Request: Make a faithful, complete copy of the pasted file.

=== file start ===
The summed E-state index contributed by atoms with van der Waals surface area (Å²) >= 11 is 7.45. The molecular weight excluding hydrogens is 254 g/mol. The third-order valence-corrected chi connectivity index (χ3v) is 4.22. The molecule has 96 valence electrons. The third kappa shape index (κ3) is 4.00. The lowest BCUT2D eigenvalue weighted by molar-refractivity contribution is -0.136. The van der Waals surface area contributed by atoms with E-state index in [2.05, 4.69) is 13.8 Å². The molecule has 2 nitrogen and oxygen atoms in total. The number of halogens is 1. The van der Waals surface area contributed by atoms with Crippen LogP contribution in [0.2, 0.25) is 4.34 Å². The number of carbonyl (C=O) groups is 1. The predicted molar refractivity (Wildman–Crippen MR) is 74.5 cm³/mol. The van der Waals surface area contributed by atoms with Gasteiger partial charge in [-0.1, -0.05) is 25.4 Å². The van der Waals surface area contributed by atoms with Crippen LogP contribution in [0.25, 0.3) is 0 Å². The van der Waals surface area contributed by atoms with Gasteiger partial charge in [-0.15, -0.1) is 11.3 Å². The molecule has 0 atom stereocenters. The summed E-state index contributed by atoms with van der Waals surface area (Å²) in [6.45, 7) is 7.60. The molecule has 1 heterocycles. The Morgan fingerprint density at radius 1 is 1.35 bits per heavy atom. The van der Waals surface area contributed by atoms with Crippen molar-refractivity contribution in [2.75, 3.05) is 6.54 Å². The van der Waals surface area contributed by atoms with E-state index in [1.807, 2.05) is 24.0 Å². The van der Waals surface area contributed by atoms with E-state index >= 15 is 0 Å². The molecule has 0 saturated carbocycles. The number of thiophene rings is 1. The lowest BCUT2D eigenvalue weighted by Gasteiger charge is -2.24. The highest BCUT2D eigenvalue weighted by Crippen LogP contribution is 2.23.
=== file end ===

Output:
The summed E-state index contributed by atoms with van der Waals surface area (Å²) >= 11 is 7.45. The molecular weight excluding hydrogens is 254 g/mol. The third-order valence-corrected chi connectivity index (χ3v) is 4.22. The molecule has 96 valence electrons. The third kappa shape index (κ3) is 4.00. The lowest BCUT2D eigenvalue weighted by molar-refractivity contribution is -0.136. The van der Waals surface area contributed by atoms with E-state index in [2.05, 4.69) is 13.8 Å². The molecule has 2 nitrogen and oxygen atoms in total. The number of halogens is 1. The van der Waals surface area contributed by atoms with Crippen LogP contribution in [0.2, 0.25) is 4.34 Å². The number of carbonyl (C=O) groups is 1. The predicted molar refractivity (Wildman–Crippen MR) is 74.5 cm³/mol. The van der Waals surface area contributed by atoms with Gasteiger partial charge in [-0.1, -0.05) is 25.4 Å². The van der Waals surface area contributed by atoms with Crippen LogP contribution in [0.25, 0.3) is 0 Å². The van der Waals surface area contributed by atoms with Gasteiger partial charge in [-0.15, -0.1) is 11.3 Å². The molecule has 0 atom stereocenters. The summed E-state index contributed by atoms with van der Waals surface area (Å²) in [6.45, 7) is 7.60. The molecule has 1 heterocycles. The Morgan fingerprint density at radius 1 is 1.35 bits per heavy atom. The van der Waals surface area contributed by atoms with Crippen molar-refractivity contribution in [2.75, 3.05) is 6.54 Å². The van der Waals surface area contributed by atoms with E-state index in [1.807, 2.05) is 24.0 Å². The van der Waals surface area contributed by atoms with E-state index >= 15 is 0 Å². The molecule has 0 saturated carbocycles. The number of thiophene rings is 1. The lowest BCUT2D eigenvalue weighted by Gasteiger charge is -2.24. The highest BCUT2D eigenvalue weighted by Crippen LogP contribution is 2.23.